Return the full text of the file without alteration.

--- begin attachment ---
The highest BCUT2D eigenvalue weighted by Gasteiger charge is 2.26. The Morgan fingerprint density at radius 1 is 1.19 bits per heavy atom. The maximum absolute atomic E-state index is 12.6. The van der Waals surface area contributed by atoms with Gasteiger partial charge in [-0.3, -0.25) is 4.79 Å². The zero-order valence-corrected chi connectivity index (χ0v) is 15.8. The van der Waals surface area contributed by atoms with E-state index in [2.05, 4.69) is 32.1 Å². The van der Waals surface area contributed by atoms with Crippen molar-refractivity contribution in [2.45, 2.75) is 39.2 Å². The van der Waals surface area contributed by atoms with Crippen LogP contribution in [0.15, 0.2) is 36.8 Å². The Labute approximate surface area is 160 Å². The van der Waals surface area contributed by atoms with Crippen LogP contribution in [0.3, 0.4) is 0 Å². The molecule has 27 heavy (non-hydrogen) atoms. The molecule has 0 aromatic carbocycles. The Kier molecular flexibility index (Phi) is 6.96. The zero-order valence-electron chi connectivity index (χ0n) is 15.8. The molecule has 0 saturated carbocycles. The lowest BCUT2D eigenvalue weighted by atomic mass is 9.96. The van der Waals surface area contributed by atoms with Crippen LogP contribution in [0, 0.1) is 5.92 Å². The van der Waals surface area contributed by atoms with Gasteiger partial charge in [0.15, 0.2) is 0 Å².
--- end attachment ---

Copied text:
The highest BCUT2D eigenvalue weighted by Gasteiger charge is 2.26. The Morgan fingerprint density at radius 1 is 1.19 bits per heavy atom. The maximum absolute atomic E-state index is 12.6. The van der Waals surface area contributed by atoms with Gasteiger partial charge in [-0.3, -0.25) is 4.79 Å². The zero-order valence-corrected chi connectivity index (χ0v) is 15.8. The van der Waals surface area contributed by atoms with E-state index in [2.05, 4.69) is 32.1 Å². The van der Waals surface area contributed by atoms with Crippen molar-refractivity contribution in [2.45, 2.75) is 39.2 Å². The van der Waals surface area contributed by atoms with Crippen LogP contribution in [0.15, 0.2) is 36.8 Å². The Labute approximate surface area is 160 Å². The van der Waals surface area contributed by atoms with Crippen LogP contribution in [0.3, 0.4) is 0 Å². The molecule has 27 heavy (non-hydrogen) atoms. The molecule has 0 aromatic carbocycles. The Kier molecular flexibility index (Phi) is 6.96. The zero-order valence-electron chi connectivity index (χ0n) is 15.8. The molecule has 0 saturated carbocycles. The lowest BCUT2D eigenvalue weighted by atomic mass is 9.96. The van der Waals surface area contributed by atoms with Crippen LogP contribution in [0, 0.1) is 5.92 Å². The van der Waals surface area contributed by atoms with Gasteiger partial charge in [0.15, 0.2) is 0 Å².